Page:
Warcraft Film Review (from a non-gamer)

I’m not a gamer, but I did dabble with World of Warcraft for a few hours to appease my boyfriend (I thought it was ok, but not ok enough to pay a tenner a month to get to the higher levels) so I probably a bit know more than the average person about the world and what to possibly expect from the film. Honestly, I expected it to be a bit crap… maybe even a lot crap.

But here I stand ready to give it a well-earned 7/10.

It starts a bit fragmented as you go flick from orcs to humans and the various cities of man and I was dreading the whole film feeling disjointed (this was about 10 minutes into the 2 and a bit hour film), but was pleasantly surprised. Once the main characters had been established as main characters it started to flow quite nicely and what I liked most about the whole film is that you can empathise with both sides.

Warcraft-Film-TrailerThe orc army or the horde as I should be calling them, focuses mostly on one guy who’s name I can’t pronounce but he’s a chieftain of an orc clan and not a bad guy. He has a wife, becomes a father and there’s obvious love there. The orcs aren’t even invading as a land grab, but because their home-world is all but dead.

Then there’s the humans. Their villages and towns are being savaged and they’re up against an enemy they’ve never seen before and don’t even know what to call. There’s a Guardian, a wizard that all look to for wisdom and help (think Gandalf, just wadownloady younger and not so much facial hair). Other races exist as well – dwarves, elves, mages and a few others I guess, but the elves don’t really feature. Neither do the dwarves come to that except to give someone a “boom stick” – their version of a flintlock pistol.

And this should create a completely awesome film, but, well… it was kind of… meh, really. It was alright, the CGI was pretty darn good and I never got bored. But I was never gripped, never got sad when one of the main players died or was betrayed (and there’s quite a lot of that). It’s the kind of film that when it comes out on DVD you might put on in the background whilst sitting on your laptop, or if it’s on TV start watching part way through as you could pretty much work out what’s happened so far even if you’ve never seen it before. I guess that’s because it’s a film to set the scene for the rest of the franchise. It’s a beginning of the war film. The Orcs are more ‘raid and pillage’ than ‘plan and strategise’.

warcraft-thumbHowever, there’s a great sense of care that’s been taken with it. There are obvious bonds between the characters, there’s the father-son dynasty thing going on but women are still warriors on both sides. You still see way more female orcs than humans (oh how could we possibly have lots of human women in harm’s way?), and even then it’s not many so I think they missed the mark on that one, unless they were doing a sort of there are X amount of women characters created by players and we’re going to represent that, in which case they did probably get it right, but still. There could have been more women, but then you could probably say that about every film. Having said that, of the female leads they did have (3) they were all strong, independent of their love interest and one is absolutely vital for the plot. Garona-Paula_Patton-Warcraft_Movie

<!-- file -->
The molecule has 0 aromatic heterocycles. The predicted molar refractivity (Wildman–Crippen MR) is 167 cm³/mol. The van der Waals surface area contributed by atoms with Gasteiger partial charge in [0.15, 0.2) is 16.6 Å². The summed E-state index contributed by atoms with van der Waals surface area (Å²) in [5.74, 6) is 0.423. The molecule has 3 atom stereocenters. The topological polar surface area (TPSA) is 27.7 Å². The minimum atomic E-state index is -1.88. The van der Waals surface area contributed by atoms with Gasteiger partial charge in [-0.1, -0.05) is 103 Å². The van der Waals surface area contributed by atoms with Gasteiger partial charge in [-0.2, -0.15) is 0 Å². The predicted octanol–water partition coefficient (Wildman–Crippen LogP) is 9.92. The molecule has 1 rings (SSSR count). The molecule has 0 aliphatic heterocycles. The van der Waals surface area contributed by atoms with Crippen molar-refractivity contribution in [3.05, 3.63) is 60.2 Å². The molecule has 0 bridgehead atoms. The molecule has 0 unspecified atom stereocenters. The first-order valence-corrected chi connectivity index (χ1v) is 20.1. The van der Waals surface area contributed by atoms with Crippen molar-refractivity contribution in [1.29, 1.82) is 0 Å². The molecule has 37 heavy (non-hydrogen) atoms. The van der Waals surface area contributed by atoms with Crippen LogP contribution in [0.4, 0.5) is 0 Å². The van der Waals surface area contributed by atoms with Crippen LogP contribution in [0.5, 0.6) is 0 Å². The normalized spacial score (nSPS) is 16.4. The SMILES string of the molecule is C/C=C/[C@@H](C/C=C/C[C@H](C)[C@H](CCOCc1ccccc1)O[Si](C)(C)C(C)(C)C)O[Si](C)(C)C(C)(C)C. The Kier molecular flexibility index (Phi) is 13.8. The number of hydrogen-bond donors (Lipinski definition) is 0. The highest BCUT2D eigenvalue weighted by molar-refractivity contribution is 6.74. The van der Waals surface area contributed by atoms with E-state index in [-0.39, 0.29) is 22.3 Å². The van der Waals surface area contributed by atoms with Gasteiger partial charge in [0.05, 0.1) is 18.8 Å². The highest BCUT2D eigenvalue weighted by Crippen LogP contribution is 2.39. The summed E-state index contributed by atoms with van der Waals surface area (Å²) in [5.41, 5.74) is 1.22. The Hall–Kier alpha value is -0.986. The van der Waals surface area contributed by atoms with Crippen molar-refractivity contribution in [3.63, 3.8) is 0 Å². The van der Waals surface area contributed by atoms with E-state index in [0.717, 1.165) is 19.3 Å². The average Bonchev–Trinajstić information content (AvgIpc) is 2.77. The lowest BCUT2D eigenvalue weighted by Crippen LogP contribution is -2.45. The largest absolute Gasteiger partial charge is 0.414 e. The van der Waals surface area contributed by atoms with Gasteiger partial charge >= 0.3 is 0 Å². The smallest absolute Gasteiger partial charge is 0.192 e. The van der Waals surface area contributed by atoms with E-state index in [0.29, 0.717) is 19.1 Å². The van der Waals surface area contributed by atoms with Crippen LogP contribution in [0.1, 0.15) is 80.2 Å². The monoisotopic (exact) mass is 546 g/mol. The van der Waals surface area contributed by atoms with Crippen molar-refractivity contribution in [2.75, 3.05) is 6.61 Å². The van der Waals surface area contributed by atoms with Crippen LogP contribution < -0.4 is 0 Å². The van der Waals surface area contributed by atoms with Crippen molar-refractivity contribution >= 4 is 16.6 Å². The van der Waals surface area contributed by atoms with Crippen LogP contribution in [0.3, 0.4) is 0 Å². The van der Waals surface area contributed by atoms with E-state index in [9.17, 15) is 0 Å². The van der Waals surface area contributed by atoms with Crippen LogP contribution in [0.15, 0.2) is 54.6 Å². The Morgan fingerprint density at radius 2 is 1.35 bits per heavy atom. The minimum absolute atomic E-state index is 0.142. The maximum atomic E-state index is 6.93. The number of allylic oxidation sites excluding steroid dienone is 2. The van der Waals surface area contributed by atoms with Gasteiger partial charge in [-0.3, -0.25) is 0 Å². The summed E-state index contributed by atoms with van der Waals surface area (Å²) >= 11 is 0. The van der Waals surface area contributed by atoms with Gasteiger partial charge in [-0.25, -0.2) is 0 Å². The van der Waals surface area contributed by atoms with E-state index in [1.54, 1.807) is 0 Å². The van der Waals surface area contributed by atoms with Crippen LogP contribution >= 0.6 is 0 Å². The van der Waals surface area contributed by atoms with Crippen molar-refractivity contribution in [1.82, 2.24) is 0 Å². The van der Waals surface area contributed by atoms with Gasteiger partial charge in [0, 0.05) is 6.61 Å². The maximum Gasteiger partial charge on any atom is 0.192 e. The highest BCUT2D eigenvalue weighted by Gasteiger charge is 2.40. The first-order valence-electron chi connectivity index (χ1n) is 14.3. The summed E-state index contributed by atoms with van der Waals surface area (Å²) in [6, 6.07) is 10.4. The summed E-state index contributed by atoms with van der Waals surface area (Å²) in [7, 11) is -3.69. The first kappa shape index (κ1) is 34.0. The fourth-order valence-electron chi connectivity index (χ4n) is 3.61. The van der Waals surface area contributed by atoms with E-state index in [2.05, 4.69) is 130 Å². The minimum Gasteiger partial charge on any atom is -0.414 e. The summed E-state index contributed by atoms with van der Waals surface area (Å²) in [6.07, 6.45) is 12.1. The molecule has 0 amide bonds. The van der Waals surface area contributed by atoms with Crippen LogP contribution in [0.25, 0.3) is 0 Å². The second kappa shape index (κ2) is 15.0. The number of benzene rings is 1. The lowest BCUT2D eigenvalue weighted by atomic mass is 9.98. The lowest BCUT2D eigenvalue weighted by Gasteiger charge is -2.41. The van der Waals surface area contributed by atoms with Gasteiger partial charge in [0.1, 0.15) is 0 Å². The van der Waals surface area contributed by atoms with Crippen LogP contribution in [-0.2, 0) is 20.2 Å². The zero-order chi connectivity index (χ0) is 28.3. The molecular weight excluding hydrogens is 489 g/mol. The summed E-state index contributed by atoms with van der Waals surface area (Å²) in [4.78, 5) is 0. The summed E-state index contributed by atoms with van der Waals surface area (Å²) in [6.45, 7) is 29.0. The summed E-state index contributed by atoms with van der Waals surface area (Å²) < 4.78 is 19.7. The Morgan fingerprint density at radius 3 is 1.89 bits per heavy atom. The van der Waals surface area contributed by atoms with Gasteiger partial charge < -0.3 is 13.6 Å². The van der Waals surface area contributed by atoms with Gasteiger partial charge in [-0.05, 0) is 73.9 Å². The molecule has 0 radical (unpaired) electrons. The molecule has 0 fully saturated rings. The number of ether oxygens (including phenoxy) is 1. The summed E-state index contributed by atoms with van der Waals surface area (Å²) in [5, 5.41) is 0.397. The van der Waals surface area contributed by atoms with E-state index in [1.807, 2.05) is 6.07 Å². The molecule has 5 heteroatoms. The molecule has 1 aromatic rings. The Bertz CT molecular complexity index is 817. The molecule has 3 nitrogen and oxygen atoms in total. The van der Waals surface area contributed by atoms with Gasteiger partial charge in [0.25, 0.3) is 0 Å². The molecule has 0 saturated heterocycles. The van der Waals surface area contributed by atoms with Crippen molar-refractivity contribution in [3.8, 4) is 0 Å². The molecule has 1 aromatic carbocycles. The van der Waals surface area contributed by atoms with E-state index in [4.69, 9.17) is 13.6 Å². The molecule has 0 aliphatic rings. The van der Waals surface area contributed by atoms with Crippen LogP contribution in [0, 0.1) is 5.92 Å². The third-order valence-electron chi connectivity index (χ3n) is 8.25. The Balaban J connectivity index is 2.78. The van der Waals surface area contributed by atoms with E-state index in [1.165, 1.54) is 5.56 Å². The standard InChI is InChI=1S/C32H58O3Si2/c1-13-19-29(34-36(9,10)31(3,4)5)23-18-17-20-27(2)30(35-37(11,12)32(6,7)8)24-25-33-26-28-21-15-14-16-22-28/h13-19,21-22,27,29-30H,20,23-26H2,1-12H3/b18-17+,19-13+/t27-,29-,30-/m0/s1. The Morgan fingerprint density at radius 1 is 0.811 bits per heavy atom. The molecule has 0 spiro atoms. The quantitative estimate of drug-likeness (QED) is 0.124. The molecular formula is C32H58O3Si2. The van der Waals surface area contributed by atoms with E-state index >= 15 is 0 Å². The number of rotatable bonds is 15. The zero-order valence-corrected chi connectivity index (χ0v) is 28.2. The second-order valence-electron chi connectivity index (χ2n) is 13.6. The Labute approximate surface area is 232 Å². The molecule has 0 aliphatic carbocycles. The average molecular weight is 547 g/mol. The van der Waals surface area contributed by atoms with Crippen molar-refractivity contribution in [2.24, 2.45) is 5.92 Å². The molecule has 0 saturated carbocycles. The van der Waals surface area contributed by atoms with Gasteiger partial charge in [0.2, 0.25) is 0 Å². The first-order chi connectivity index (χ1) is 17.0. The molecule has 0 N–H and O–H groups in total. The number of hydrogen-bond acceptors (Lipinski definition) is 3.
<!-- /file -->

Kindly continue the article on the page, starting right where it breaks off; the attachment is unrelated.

The film was made with care too. The director Duncan Jones has a lot of people to please – Hollywood business people, fans, critics, people who haven’t played the game, and whilst I don’t think anyone’s going to be overwhelmed with the film, you can tell he cares enough about it to be true to the game, and the genre. The world is believable even if there’s a lack of time to truly get to know any of the characters enough to care about them as there’s equal time spent with each side of the war.

Does that mean I wish it was longer? Errr… well, no. I still don’t think it would do it justice. Do I think it should have been from the human’s perspective? Not really. Otherwise it would have been a band of merry men and a gryphon going to save some villages and a super powerful mage gets in on it every now and then. With the Orcs it would have been a lot of making camp and going to raid and pillage. The story being told from both sides was probably the best thing about it, but it needs more depth and more… boldness, more grab you by the throat and amaze you-ness.

But I don’t hate it. I’m giving it a 7/10 after all.

I’d still recommend seeing it if you’re looking for easy entertainment, but be prepared to be left a little underwhelmed. And for your significant other who used to play a lot of WoW to natter about it for a couple of hours and then go back to playing it, just so they can get a sword and shield that features in the film.

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